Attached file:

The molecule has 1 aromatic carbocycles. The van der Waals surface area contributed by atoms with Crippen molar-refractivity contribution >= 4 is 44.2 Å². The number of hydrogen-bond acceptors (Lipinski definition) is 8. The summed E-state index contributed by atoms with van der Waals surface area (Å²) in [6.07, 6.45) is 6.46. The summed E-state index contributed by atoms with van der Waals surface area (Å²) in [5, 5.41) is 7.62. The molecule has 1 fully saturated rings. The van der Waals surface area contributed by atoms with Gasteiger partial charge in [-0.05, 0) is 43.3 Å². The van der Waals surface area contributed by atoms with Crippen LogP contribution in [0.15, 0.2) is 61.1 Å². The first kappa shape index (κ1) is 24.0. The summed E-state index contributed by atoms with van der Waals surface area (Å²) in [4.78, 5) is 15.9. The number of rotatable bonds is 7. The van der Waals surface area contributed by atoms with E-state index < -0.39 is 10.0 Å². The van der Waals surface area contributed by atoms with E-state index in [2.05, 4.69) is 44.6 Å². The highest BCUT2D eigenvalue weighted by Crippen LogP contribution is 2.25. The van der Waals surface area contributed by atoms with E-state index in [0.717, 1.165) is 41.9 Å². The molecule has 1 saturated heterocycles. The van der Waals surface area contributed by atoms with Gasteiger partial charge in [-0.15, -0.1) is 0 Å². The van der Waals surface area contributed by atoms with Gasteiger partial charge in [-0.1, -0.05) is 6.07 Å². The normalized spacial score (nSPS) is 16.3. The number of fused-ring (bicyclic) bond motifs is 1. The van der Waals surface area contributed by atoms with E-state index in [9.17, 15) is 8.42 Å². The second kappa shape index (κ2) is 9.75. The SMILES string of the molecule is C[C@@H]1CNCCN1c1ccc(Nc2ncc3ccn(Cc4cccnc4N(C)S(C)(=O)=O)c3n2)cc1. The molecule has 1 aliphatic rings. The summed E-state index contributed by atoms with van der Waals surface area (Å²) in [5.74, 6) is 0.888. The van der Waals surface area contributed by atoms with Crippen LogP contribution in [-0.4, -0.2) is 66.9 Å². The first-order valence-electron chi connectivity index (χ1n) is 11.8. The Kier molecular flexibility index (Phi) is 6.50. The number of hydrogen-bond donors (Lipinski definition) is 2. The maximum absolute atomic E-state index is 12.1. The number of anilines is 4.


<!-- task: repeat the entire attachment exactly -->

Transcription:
The molecule has 1 aromatic carbocycles. The van der Waals surface area contributed by atoms with Crippen molar-refractivity contribution >= 4 is 44.2 Å². The number of hydrogen-bond acceptors (Lipinski definition) is 8. The summed E-state index contributed by atoms with van der Waals surface area (Å²) in [6.07, 6.45) is 6.46. The summed E-state index contributed by atoms with van der Waals surface area (Å²) in [5, 5.41) is 7.62. The molecule has 1 fully saturated rings. The van der Waals surface area contributed by atoms with Gasteiger partial charge in [-0.05, 0) is 43.3 Å². The van der Waals surface area contributed by atoms with Crippen LogP contribution in [0.15, 0.2) is 61.1 Å². The first kappa shape index (κ1) is 24.0. The summed E-state index contributed by atoms with van der Waals surface area (Å²) in [4.78, 5) is 15.9. The number of rotatable bonds is 7. The van der Waals surface area contributed by atoms with E-state index < -0.39 is 10.0 Å². The van der Waals surface area contributed by atoms with E-state index in [2.05, 4.69) is 44.6 Å². The highest BCUT2D eigenvalue weighted by Crippen LogP contribution is 2.25. The van der Waals surface area contributed by atoms with E-state index in [0.717, 1.165) is 41.9 Å². The molecule has 1 saturated heterocycles. The van der Waals surface area contributed by atoms with Gasteiger partial charge in [-0.15, -0.1) is 0 Å². The van der Waals surface area contributed by atoms with Gasteiger partial charge in [-0.1, -0.05) is 6.07 Å². The normalized spacial score (nSPS) is 16.3. The number of fused-ring (bicyclic) bond motifs is 1. The van der Waals surface area contributed by atoms with E-state index in [9.17, 15) is 8.42 Å². The second kappa shape index (κ2) is 9.75. The SMILES string of the molecule is C[C@@H]1CNCCN1c1ccc(Nc2ncc3ccn(Cc4cccnc4N(C)S(C)(=O)=O)c3n2)cc1. The molecule has 1 aliphatic rings. The summed E-state index contributed by atoms with van der Waals surface area (Å²) in [5.74, 6) is 0.888. The van der Waals surface area contributed by atoms with Crippen LogP contribution in [-0.4, -0.2) is 66.9 Å². The first-order valence-electron chi connectivity index (χ1n) is 11.8. The Kier molecular flexibility index (Phi) is 6.50. The number of hydrogen-bond donors (Lipinski definition) is 2. The maximum absolute atomic E-state index is 12.1. The number of anilines is 4.